Disassembling it showed that the inside of the fuser roller (the one that actually heats up and burns the toner onto the paper) had a mess of burned toner. Cleaned that up and reassembled the toner. Still would always fold over the top left corner of the paper and jam just as it got to the fuser. Looking along the paper path where this fold would have been made, I noticed a blunt projection – that had been manufactured there – that might be doing it.
HP does not usually misdesign their printers, so I slept on it for about 2 nights and 1 day. Deciding I couldn’t make it less useful for them, I used a makeshift file to wear it down. I cleaned the area up and reassembled it and it has not jammed once for me after printing ~80 sheets from all the different paper sources. I give it back tomorrow in what I think is fully functioning shape.
How does Windows decide a drive’s capacity?
When testing drives of uncertain trustability, on one that was unreadable and disassembled for metal Disk Management on Windows 10 2004 gave me this when playing with it:
I do wonder what the physical drive passed up the data bus for Windows to display these very bizzare sizes to me. Right now (October 12, 2020), the biggest 3.5 in. hard disk (so electromechanical) on Newegg is 18 TB. This disk was reporting/reported as 4444× larger than that.
Also the numbers were not displayed according to my user account personalization, which specifys decimal separators.
How to get Windows 10 on a Toshiba Satellite A665 that won’t even boot
I went through some irritation to get Windows 10 installed on a discarded old laptop, so am putting it here for every one else.Continue reading How to get Windows 10 on a Toshiba Satellite A665 that won’t even boot
Windows messed up my icons unneededly
I just exchanged my monitor of many years for my grand father’s. The one I had been using was almost exactly square, this one is closer to 2:1 horizontal to vertical. After turning my PC back on and signing back in, I find my desktop icons are all scrambled around, even though the old arrangement could have been maintained within the new default resolution.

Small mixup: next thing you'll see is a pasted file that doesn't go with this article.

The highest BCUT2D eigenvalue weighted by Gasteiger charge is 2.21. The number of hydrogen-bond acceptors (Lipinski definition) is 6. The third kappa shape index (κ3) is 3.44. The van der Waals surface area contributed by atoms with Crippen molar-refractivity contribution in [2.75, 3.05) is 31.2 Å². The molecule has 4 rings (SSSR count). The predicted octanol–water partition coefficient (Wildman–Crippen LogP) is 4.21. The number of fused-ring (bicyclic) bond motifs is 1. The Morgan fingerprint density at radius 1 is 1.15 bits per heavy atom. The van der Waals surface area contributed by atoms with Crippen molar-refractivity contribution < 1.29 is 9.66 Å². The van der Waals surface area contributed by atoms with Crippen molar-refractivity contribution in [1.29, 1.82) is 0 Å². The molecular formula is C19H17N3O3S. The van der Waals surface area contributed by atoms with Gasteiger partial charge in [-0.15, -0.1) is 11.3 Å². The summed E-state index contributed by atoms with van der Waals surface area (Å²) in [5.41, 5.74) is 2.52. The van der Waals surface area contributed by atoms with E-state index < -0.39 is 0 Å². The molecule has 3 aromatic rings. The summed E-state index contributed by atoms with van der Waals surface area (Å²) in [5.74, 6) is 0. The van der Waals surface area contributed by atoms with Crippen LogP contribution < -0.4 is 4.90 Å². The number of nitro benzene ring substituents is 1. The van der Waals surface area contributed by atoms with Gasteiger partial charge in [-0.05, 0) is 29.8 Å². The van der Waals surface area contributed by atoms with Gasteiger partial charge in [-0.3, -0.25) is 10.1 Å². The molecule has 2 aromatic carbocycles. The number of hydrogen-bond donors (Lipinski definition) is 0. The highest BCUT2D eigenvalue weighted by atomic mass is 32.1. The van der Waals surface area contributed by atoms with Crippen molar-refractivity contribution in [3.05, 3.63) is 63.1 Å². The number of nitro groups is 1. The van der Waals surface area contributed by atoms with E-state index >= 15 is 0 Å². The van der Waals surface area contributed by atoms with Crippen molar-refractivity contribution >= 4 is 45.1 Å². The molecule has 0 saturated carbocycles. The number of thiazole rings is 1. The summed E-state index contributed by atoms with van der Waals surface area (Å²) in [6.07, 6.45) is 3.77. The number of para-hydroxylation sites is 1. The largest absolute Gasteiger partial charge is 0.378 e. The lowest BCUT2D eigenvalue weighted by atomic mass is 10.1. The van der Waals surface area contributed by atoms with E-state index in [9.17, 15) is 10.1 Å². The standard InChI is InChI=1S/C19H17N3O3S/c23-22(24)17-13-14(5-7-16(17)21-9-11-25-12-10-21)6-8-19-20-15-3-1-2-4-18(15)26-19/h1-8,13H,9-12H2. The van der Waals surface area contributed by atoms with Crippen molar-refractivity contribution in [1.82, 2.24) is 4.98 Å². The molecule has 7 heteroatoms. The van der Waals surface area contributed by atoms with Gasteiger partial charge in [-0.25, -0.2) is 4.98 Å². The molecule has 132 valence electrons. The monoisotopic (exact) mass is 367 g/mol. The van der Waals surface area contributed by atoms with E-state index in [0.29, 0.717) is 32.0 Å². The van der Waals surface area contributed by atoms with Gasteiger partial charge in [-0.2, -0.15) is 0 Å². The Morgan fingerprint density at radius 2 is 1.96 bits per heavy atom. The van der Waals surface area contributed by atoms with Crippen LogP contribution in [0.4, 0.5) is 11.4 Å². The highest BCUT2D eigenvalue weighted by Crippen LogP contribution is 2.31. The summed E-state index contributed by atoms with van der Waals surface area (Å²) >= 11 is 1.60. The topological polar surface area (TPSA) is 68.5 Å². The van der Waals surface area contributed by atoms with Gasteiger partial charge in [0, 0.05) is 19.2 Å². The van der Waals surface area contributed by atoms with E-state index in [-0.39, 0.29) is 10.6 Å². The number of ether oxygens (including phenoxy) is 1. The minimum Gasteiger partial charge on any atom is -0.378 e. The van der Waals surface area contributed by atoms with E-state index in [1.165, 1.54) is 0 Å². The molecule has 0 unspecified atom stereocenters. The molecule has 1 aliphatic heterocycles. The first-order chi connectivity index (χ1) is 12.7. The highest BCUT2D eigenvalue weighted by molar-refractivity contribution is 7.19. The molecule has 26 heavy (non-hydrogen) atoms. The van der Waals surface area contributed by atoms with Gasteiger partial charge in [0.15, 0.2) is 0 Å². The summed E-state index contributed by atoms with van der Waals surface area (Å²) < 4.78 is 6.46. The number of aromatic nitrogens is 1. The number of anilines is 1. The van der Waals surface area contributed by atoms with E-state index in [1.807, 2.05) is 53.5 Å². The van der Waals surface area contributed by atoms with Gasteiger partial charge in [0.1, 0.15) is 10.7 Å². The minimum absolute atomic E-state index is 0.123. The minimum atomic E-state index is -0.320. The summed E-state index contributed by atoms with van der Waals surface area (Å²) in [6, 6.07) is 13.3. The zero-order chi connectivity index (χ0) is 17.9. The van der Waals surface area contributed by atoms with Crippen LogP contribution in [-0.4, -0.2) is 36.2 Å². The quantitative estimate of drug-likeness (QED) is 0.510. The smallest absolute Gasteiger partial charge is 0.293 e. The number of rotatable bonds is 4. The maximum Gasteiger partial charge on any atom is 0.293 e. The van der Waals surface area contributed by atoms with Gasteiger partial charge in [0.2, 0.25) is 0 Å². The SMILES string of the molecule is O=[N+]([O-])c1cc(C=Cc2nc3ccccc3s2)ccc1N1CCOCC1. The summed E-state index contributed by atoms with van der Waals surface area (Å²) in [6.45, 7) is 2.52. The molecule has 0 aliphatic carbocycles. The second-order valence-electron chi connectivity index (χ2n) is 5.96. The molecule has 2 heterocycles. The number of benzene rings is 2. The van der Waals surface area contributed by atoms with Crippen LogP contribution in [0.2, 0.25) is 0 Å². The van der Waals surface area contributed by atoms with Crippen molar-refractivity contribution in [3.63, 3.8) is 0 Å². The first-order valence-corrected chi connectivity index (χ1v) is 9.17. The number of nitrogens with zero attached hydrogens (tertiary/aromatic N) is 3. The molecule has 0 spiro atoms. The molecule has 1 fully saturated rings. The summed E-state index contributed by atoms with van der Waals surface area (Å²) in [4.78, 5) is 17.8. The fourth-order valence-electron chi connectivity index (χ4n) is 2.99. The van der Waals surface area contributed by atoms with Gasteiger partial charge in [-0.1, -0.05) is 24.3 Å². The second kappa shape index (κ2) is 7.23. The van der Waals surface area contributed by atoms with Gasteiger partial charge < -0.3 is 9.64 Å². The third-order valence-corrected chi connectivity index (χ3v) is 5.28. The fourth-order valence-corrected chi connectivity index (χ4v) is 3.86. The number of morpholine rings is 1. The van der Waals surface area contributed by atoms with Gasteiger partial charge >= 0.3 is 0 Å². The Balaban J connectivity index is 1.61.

Jumpin’ jivin’ dumpster divin’
For no reason I have found yet, someone threw out an EPSON Perfection 4990 Photo scanner device. FireWire didn’t seem to work, but big deal. USB connection is fine and I can directly scan from Windows instead of using a 3rd party tool. My older one is a 1560 Photo, so this looks like an improvement.
I forgot to mention: this one has a power switch! The old one didn’t, you had to unplug it or buy an external switch! YaY!
Second update: Unlike the 1560, the power cord is hard wired and the supply fully internal!! It doesn’t have a power “brick” like the old one!! This is cause for great celebration.
(NSFL) I recommend all persons do this
I worked at home, by direction, the last 4 days of the workweek. To day, Sun day, instead of working on the outside telephone lines, I did something of personal health importance: I cleaned my human interface devices (HIDs). A nasty photoe or 2 ahead, hence the NSFL note. Also may annoy people with trypophobia, but the holes are regular and clearly non organic.